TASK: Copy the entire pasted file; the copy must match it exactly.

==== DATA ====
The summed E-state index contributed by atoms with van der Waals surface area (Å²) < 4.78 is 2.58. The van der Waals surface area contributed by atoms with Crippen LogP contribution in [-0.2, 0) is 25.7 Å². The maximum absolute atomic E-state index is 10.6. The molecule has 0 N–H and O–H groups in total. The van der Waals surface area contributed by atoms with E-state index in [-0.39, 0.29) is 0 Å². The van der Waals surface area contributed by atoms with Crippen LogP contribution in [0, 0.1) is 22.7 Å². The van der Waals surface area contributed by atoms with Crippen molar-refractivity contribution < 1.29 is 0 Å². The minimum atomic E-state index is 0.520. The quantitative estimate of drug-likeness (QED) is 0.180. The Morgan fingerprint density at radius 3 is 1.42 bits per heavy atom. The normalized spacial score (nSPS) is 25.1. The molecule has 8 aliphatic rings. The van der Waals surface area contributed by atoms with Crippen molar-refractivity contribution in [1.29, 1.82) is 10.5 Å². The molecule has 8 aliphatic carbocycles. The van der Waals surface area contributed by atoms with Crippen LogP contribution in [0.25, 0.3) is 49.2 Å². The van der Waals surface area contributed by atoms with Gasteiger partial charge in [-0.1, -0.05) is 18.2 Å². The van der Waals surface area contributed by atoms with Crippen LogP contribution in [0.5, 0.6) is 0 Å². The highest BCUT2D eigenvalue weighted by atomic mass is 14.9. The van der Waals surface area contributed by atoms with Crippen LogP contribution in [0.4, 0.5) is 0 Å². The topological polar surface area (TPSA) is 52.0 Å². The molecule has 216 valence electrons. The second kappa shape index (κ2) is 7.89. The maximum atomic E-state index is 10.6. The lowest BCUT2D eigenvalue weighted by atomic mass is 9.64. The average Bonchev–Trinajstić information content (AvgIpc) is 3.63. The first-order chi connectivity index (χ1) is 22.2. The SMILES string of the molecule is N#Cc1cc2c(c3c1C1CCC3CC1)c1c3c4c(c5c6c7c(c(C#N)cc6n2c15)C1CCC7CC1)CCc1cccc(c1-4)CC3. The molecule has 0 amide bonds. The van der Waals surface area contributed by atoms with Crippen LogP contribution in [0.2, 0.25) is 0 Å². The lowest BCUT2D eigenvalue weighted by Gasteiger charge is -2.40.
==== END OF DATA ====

The summed E-state index contributed by atoms with van der Waals surface area (Å²) < 4.78 is 2.58. The van der Waals surface area contributed by atoms with Crippen LogP contribution in [-0.2, 0) is 25.7 Å². The maximum absolute atomic E-state index is 10.6. The molecule has 0 N–H and O–H groups in total. The van der Waals surface area contributed by atoms with E-state index in [-0.39, 0.29) is 0 Å². The van der Waals surface area contributed by atoms with Crippen LogP contribution in [0, 0.1) is 22.7 Å². The van der Waals surface area contributed by atoms with Crippen molar-refractivity contribution < 1.29 is 0 Å². The minimum atomic E-state index is 0.520. The quantitative estimate of drug-likeness (QED) is 0.180. The Morgan fingerprint density at radius 3 is 1.42 bits per heavy atom. The normalized spacial score (nSPS) is 25.1. The molecule has 8 aliphatic rings. The van der Waals surface area contributed by atoms with Crippen molar-refractivity contribution in [1.29, 1.82) is 10.5 Å². The molecule has 8 aliphatic carbocycles. The van der Waals surface area contributed by atoms with Crippen LogP contribution in [0.25, 0.3) is 49.2 Å². The van der Waals surface area contributed by atoms with Gasteiger partial charge in [-0.1, -0.05) is 18.2 Å². The van der Waals surface area contributed by atoms with Crippen LogP contribution in [0.5, 0.6) is 0 Å². The highest BCUT2D eigenvalue weighted by atomic mass is 14.9. The van der Waals surface area contributed by atoms with Crippen LogP contribution in [0.4, 0.5) is 0 Å². The topological polar surface area (TPSA) is 52.0 Å². The molecule has 216 valence electrons. The second kappa shape index (κ2) is 7.89. The maximum atomic E-state index is 10.6. The lowest BCUT2D eigenvalue weighted by atomic mass is 9.64. The average Bonchev–Trinajstić information content (AvgIpc) is 3.63. The first-order chi connectivity index (χ1) is 22.2. The SMILES string of the molecule is N#Cc1cc2c(c3c1C1CCC3CC1)c1c3c4c(c5c6c7c(c(C#N)cc6n2c15)C1CCC7CC1)CCc1cccc(c1-4)CC3. The molecule has 0 amide bonds. The van der Waals surface area contributed by atoms with Crippen LogP contribution in [0.2, 0.25) is 0 Å². The lowest BCUT2D eigenvalue weighted by Gasteiger charge is -2.40.